European new-car sales showed a 13 percent year-over-year increase last month with 948,090 vehicles delivered, according to a report released Thursday by the European Automobile Manufacturers Association. This marks the fourth straight month of growth in the European market, the longest period of continued growth since 2010.
“That (growth) is massive for Europe,” says Paul Eisenstein, publisher of TheDetroitBureau.com, based in Pleasant Ridge. “This has been a market in free fall for quite a few years now. Until recently, nobody was sure where the bottom might be. The general consensus is that were starting to see at least the beginnings of a revival. The question will be how rapidly that might occur.”
Eisenstein questions whether this will be a selective or a broader-based recovery.
“While the continent may bill itself as the European Union, in reality, it is still a collection of individual markets and individual economies,” Eisenstein says. “This became very clear with the Greek crisis, which then spread to countries including Italy, Portugal, Spain, and Ireland. It remains to be seen whether (Europe’s) recovery is largely going to be driven by a select handful of markets, particularly Germany, which has remained the only real engine of the European market over the last (five years),” he says.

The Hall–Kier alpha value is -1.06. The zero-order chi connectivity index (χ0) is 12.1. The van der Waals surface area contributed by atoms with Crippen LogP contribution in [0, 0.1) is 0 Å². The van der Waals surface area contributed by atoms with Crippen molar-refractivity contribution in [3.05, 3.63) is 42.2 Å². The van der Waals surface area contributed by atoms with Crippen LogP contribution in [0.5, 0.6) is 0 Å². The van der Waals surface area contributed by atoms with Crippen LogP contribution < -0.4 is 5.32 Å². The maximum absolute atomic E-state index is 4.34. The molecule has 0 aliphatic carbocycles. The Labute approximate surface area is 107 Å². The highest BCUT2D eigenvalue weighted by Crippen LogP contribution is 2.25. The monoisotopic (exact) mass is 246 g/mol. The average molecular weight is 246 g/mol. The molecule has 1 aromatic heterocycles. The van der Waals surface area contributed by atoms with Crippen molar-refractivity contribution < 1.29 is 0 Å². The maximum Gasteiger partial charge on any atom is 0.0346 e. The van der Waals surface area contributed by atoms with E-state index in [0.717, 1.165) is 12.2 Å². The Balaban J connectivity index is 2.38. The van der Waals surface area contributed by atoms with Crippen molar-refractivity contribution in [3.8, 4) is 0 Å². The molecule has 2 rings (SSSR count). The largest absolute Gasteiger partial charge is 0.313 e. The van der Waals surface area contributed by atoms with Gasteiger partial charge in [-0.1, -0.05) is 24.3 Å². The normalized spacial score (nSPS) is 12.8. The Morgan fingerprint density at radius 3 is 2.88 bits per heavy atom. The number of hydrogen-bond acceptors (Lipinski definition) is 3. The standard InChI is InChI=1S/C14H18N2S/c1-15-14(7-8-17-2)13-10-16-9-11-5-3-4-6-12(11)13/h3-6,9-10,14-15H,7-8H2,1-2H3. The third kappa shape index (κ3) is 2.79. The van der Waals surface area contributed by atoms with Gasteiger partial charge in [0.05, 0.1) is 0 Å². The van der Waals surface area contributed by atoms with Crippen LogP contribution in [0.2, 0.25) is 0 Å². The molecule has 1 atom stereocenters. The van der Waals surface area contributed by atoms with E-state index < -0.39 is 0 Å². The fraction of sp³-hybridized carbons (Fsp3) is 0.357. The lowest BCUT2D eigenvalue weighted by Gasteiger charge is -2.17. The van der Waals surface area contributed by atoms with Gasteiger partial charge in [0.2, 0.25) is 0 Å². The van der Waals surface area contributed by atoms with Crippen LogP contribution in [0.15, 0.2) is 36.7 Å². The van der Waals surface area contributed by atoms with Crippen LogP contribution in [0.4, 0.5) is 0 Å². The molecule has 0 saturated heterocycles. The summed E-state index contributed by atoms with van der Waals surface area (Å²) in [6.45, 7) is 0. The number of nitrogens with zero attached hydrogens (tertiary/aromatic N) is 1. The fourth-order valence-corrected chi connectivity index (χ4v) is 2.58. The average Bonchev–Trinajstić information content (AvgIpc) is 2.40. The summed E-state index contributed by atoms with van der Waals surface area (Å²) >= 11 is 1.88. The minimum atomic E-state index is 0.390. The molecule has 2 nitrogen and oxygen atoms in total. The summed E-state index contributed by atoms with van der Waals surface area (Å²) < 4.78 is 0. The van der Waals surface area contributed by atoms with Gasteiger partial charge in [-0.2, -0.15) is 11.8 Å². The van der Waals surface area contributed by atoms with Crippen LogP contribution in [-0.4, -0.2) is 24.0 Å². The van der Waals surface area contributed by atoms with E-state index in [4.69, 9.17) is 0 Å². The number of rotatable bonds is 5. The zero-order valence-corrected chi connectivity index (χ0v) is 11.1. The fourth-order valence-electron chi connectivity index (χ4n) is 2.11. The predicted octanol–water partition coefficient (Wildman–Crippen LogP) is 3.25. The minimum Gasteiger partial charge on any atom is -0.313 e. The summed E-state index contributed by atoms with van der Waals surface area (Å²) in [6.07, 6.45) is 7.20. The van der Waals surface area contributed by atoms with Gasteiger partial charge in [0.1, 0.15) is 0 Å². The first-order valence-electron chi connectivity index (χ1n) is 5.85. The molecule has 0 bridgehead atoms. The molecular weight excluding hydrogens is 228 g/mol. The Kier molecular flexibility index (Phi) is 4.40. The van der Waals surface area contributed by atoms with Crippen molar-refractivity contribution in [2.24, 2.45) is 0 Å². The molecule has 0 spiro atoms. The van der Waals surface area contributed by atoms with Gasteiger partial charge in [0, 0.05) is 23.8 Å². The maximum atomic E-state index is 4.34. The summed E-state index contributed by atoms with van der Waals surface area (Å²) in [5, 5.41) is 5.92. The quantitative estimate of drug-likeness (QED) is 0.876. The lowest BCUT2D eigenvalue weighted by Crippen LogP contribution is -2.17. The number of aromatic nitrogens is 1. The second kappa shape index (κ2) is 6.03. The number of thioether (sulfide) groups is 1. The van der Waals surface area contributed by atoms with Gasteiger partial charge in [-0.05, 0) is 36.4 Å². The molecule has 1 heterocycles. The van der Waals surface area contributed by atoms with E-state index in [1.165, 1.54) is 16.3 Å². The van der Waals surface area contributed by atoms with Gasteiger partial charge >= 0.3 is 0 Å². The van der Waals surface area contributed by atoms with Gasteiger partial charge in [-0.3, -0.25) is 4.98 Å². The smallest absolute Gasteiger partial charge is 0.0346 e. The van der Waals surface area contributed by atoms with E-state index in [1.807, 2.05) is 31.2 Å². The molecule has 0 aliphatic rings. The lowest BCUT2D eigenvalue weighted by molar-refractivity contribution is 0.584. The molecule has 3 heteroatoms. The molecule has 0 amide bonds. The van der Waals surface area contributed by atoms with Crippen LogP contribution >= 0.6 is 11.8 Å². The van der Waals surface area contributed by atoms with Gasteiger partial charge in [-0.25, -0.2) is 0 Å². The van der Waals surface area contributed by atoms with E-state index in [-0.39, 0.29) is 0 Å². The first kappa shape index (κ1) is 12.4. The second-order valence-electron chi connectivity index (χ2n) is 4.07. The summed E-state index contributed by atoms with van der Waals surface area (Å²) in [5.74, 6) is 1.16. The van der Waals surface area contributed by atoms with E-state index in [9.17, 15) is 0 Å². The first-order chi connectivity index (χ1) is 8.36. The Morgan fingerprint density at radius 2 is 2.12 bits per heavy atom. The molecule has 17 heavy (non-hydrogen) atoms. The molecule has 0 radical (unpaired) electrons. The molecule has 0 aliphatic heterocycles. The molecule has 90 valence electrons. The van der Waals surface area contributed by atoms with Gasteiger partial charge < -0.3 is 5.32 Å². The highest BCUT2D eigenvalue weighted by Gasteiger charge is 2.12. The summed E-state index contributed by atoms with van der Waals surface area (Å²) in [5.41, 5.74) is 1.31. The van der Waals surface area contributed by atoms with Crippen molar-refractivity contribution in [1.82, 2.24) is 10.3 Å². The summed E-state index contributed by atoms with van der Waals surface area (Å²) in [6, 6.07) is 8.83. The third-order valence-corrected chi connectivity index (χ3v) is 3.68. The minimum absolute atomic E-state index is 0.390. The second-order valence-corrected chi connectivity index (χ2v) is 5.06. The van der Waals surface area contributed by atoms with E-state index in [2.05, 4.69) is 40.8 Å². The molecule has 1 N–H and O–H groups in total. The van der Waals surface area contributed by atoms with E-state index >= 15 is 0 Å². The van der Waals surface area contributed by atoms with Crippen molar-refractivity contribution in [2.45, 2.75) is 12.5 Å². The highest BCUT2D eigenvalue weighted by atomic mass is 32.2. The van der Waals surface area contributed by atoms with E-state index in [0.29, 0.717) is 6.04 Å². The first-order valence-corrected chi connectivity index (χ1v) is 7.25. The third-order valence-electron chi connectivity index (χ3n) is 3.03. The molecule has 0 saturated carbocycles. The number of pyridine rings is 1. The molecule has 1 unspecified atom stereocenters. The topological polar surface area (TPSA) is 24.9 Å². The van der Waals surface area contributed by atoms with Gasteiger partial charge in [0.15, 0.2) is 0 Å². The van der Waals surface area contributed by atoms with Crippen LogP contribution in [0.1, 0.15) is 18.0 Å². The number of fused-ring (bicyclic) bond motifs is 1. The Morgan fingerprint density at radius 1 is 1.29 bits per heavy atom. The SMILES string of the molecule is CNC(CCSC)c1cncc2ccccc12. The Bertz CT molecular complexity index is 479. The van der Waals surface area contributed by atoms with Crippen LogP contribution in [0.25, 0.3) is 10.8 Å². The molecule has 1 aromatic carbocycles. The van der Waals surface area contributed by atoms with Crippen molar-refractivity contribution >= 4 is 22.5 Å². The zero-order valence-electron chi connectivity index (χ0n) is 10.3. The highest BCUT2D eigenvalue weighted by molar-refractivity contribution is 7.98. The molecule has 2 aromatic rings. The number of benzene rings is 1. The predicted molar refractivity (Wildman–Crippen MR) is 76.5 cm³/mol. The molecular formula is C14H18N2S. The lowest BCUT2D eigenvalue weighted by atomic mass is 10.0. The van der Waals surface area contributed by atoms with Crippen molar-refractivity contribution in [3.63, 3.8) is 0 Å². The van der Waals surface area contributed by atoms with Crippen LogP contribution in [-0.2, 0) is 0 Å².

While German new car sales actually dipped 4.3 percent in December over the prior year, the country led the European market with 215,320 sales in December, followed by the United Kingdom with 152,918 sales, and Italy with 88,705 sales.
An upturn in the market would receive a warm welcome by automakers — European and American alike. “This has been devastating to the U.S. automakers, particularly Ford and GM, who have seen their losses go into the many billions… However, there have been signs that GM is beginning to see its turnaround plan working, and Ford seems to be showing some positive signs as well,” Eisenstein says. “But both have had to take painful steps (to get there), including plant closings.”
Overall, he says that while pent-up demand will help drive a resurgence, consumers will have to regain their confidence before Europe sees a recovery.